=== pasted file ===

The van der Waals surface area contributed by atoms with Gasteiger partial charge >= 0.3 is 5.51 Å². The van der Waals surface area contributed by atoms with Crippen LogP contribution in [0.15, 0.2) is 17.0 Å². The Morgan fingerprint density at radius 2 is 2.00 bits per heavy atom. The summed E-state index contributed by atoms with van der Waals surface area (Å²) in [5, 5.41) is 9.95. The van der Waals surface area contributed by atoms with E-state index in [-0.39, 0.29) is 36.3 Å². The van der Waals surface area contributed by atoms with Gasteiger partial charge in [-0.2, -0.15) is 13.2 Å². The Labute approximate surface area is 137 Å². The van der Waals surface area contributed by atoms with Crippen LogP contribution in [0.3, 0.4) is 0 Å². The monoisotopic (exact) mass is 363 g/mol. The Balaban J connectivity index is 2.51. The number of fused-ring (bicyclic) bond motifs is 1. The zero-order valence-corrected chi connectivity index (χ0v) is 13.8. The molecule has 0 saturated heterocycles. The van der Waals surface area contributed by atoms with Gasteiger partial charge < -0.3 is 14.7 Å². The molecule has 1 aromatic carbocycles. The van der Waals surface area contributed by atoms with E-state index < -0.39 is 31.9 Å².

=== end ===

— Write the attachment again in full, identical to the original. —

The van der Waals surface area contributed by atoms with Gasteiger partial charge >= 0.3 is 5.51 Å². The van der Waals surface area contributed by atoms with Crippen LogP contribution in [0.15, 0.2) is 17.0 Å². The Morgan fingerprint density at radius 2 is 2.00 bits per heavy atom. The summed E-state index contributed by atoms with van der Waals surface area (Å²) in [5, 5.41) is 9.95. The van der Waals surface area contributed by atoms with E-state index in [-0.39, 0.29) is 36.3 Å². The van der Waals surface area contributed by atoms with Gasteiger partial charge in [-0.2, -0.15) is 13.2 Å². The Labute approximate surface area is 137 Å². The van der Waals surface area contributed by atoms with Crippen LogP contribution in [0.3, 0.4) is 0 Å². The monoisotopic (exact) mass is 363 g/mol. The Balaban J connectivity index is 2.51. The number of fused-ring (bicyclic) bond motifs is 1. The zero-order valence-corrected chi connectivity index (χ0v) is 13.8. The molecule has 0 saturated heterocycles. The van der Waals surface area contributed by atoms with Gasteiger partial charge < -0.3 is 14.7 Å². The molecule has 1 aromatic carbocycles. The van der Waals surface area contributed by atoms with E-state index < -0.39 is 31.9 Å².